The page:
RPA is an application of technology, governed by business logic and structured inputs, aimed at automating business processes. Using RPA tools, a company can configure software, or a “robot,” to capture and interpret applications for processing a transaction, manipulating data, triggering responses and communicating with other digital systems. RPA scenarios range from something as simple as generating an automatic response to an email to deploying thousands of bots, each programmed to automate jobs in an ERP system.
COOs working for financial services firms were at the vanguard of RPA adoption, figuring out ways to use software to facilitate business processes without increasing headcount or costs, says Regina Viadro, vice president at EPAM Systems and adviser of the company’s IA practice. Viadro has worked on RPA engagements for clients in financial services, healthcare, retail and human resources, showing the breadth of RPA use today.
Capture Process, Then Automate
Automating bad processes just means you can make the same mistakes faster. Before diving into an RPA initiative, it’s vital to capture and analyze your existing processes, using automated process discovery tools and insights from process participants. Only once processes are modeled can you make informed decisions about where automation can best be deployed. Taking the time to capture processes also helps you build a data-backed business case for RPA, going beyond buzzword appeal.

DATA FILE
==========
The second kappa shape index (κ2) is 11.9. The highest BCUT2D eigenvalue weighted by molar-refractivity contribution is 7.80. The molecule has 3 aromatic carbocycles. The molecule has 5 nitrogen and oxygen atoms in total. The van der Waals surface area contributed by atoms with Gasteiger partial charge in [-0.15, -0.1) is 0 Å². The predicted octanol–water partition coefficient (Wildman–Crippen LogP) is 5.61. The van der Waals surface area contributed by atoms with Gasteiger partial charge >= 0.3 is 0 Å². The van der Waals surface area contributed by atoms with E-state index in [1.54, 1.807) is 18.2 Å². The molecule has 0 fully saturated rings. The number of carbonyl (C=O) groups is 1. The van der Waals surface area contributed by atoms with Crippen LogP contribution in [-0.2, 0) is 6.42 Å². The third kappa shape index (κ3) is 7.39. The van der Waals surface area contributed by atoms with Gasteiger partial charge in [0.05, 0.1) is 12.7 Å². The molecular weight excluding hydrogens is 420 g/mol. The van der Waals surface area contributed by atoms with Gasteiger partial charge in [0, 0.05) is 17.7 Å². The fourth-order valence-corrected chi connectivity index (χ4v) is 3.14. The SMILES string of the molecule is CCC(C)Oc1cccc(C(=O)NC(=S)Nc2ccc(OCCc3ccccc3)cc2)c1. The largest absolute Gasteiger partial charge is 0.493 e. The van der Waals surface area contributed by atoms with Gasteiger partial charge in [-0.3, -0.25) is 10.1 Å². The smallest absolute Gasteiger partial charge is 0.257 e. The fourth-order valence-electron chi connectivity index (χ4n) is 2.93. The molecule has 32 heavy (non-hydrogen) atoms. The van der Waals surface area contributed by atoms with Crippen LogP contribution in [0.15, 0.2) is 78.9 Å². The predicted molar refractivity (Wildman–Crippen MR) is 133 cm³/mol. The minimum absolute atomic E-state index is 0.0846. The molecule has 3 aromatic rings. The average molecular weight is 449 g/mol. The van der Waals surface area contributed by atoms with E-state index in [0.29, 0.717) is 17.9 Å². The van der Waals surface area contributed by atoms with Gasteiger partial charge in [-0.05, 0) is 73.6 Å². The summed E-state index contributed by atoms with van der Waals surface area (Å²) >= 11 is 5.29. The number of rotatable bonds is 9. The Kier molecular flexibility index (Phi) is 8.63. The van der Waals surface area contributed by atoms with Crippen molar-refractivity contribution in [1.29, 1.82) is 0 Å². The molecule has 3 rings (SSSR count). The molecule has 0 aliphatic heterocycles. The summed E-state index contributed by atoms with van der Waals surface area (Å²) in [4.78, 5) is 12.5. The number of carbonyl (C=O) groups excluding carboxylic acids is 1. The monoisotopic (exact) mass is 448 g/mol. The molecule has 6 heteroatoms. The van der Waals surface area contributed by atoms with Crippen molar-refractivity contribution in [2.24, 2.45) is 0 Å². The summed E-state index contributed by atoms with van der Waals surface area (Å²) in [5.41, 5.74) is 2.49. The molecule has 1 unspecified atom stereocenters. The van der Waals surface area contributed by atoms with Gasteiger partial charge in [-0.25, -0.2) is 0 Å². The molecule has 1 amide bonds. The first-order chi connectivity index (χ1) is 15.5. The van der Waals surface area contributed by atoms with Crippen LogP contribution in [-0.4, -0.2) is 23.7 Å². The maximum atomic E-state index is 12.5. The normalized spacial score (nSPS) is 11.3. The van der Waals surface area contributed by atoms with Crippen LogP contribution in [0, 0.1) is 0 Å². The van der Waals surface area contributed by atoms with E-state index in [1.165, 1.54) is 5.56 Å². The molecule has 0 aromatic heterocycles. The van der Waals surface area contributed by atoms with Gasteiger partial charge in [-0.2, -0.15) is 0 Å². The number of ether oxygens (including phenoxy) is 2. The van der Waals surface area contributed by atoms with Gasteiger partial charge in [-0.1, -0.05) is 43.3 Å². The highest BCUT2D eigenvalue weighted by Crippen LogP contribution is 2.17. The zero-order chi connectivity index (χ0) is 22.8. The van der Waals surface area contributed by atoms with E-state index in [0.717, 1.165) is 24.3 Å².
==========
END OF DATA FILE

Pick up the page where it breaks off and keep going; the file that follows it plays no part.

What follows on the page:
Looking at RPA as an “add-on” to existing systems and processes can yield short-term gains, but this approach isn’t sustainable. Organizations should instead take an enterprise view of RPA to maximize the technology’s impact. The quickest, easiest implementation of the cheapest robots available is unlikely to lead to long-term improvements, but an enterprise approach can fuel a shift in your organization’s mindset towards process improvement. That’s how true transformation occurs.
A Living Feature
Automaton is rarely a “set it and forget it” type capability.
Monitoring and measurement is critical to the continued success of your RPA initiative. A rogue robot can be even more destructive than a rogue employee, so RPA leaders must ensure robots are operating as intended and following the rules they’ve been given. It’s also important to keep close tabs on where RPA has proven successful, so you can scale to other processes with improvement potential.